The science is out there, and it’s clear: It’s really hard to get COVID-19 if you’ve been fully immunized. “It would take a lot of effort,” said McBride.
Clinical studies show that injections are incredibly effective, but the real world evidence is even more compelling. According to Monica Gandhi, infectious disease specialist and professor of medicine at the University of California at San Francisco, real word data shows that the actual risk of contracting COVID-19 after vaccination is around 0.05% – and that’s during an outbreak when you’re with a lot of people.
Going to the gym, dining indoors, going to the movies or the hair salon – all activities deemed dangerous for unvaccinated people – do not carry the same risk for people who have been vaccinated. People who have been vaccinated can do “all of this and more” safely, ”Gandhi said.
Now, real-world data can’t apply to every person on the planet, McBride said. There will be rare breakthrough infections, and we will hear from vaccinated people who test positive. But overall, after vaccination, death and serious illness are virtually irrelevant. There have been very few failures after vaccination and the vast majority of rupture infections are probably mild or even asymptomatic.
That said, it is not yet time for those vaccinated to throw away the masks – mainly out of respect for the majority of Americans who are still not fully immunized and remain susceptible to COVID-19. the latest evidence says fully vaccinated people are very unlikely to get sick, carry the virus or broadcast it to others, but until most of the population is vaccinated, masks will likely be the social norm.
“Be polite in public and keep the restrictions imposed because not all of us are vaccinated,” Gandhi said.
“It’s like getting your feet wet. After any trauma, slowly entering the water will make things better.
– Monica Gandhi, Professor of Medicine, University of California, San Francisco
How to re-acclimatize to life after your COVID-19 vaccine
Human beings are wired for survival, but we are also wired for connection. There are tons of studies highlighting how social relationships improve our mental and physical health and reduce our risk of death. Having meaningful interactions with others is vital to our well-being, which is why health experts are starting to tell vaccine patients to let go.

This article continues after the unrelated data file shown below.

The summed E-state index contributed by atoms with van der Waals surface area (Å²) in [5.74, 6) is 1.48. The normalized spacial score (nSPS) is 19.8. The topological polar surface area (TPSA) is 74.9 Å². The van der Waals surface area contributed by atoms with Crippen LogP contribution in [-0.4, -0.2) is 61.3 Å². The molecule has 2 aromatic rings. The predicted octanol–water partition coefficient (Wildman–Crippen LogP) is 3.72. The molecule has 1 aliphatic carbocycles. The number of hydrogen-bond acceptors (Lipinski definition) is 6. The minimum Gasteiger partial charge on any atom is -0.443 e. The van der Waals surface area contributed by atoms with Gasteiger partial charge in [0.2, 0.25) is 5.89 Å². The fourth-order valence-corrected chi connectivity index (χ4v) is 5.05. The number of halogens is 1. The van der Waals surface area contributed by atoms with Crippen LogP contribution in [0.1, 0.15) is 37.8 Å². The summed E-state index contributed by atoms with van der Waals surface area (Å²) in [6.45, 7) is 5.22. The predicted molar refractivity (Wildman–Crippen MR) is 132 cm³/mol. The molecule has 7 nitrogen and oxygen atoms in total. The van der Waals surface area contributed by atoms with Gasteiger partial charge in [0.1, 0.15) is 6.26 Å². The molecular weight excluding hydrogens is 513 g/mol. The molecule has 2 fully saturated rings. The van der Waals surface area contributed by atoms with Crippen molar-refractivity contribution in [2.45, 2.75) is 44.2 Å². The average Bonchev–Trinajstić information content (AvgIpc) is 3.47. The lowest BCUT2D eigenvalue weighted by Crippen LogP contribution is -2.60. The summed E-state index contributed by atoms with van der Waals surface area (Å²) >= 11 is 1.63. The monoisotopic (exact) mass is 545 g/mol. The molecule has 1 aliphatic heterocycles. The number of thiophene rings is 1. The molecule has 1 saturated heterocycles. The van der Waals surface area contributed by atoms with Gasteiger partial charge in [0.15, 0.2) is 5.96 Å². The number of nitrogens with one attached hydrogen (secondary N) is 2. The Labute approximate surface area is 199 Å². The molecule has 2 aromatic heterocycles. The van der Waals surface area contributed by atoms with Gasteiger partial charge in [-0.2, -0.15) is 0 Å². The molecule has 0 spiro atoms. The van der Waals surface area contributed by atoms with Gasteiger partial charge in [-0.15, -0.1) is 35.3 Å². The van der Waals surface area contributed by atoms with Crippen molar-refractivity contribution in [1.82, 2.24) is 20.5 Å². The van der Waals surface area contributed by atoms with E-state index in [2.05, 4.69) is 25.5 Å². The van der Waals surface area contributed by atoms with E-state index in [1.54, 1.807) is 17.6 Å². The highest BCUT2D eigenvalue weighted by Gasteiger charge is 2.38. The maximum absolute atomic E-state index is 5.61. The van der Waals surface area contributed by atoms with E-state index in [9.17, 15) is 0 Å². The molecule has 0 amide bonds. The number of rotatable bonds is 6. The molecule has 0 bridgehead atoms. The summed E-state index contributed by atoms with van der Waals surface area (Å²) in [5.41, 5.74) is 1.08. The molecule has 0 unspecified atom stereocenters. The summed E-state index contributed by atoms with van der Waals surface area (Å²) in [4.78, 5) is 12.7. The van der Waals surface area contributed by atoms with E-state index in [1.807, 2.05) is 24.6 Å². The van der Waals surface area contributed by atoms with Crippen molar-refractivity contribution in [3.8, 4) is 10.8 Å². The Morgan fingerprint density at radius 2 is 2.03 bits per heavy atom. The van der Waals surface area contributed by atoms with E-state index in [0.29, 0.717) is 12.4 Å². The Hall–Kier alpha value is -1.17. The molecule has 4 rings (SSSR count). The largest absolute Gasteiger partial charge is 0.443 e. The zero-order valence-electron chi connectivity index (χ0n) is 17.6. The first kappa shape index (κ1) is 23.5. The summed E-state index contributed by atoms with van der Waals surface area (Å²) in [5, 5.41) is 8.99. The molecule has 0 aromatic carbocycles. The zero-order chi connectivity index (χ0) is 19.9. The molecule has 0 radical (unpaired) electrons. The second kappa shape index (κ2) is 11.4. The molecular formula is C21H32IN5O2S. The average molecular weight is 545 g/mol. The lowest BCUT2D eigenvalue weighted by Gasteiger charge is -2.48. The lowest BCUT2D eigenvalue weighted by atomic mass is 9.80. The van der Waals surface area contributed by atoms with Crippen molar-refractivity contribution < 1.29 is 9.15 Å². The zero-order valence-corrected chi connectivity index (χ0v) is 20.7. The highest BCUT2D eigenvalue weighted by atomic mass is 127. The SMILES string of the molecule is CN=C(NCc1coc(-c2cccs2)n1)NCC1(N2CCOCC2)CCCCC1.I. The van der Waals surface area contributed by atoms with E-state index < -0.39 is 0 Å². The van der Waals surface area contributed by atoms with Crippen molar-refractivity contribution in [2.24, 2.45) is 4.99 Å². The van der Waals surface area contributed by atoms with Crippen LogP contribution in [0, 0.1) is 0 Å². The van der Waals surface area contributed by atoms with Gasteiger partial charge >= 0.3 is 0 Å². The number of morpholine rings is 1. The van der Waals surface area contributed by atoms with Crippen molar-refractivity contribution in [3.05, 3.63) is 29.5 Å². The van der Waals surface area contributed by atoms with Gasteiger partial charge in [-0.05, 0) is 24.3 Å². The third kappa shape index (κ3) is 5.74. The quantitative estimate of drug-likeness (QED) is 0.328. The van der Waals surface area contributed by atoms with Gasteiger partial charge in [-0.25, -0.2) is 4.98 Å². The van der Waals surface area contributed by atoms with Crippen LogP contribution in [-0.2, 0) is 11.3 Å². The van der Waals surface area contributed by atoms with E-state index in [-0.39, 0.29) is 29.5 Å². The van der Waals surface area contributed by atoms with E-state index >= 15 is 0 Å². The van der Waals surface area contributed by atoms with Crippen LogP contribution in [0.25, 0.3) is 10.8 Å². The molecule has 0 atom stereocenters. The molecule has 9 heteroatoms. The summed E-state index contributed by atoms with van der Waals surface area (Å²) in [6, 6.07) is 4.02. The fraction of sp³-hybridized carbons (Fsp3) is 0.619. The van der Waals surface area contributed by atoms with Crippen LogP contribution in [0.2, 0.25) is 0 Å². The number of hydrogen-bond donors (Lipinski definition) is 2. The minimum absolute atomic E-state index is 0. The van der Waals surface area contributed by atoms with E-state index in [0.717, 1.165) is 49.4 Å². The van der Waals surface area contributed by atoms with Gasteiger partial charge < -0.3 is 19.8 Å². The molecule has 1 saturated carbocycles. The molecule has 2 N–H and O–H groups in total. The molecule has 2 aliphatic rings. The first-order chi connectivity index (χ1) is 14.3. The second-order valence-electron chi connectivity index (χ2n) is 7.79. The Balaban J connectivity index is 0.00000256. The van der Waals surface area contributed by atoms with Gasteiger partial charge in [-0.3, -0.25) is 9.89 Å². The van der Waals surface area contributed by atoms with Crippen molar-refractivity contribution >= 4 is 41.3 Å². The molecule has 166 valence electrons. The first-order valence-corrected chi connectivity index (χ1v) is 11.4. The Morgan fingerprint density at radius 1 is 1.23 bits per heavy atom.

McBride recommended finding someone you trust first, such as a primary care physician or therapist, who can help break down the broad public health message and provide nuanced advice for your particular healthcare needs. physical and mental health. The risk assessment for severely immunocompromised vaccinated individuals may differ from that for the general population vaccinated.
It will take time for those vaccinated to overcome the trauma, and each should follow their own pace. Start slowly. If you’re still scared after getting vaccinated, don’t rush to eat in a crowded indoor gathering. Have a picnic with a friend who is also vaccinated, and if you feel well, start over or try something else. Practice socializing and going out. Gradually it will become less scary.
“It’s like getting your feet wet,” Gandhi said. “After any trauma, going slowly into the water will make things better.”
Experts are still learning about COVID-19. The information in this story is what was known or available at the time of publication, but directions may change as scientists find out more about the virus. Please consult the Centers for Disease Control and Prevention for the most recent recommendations.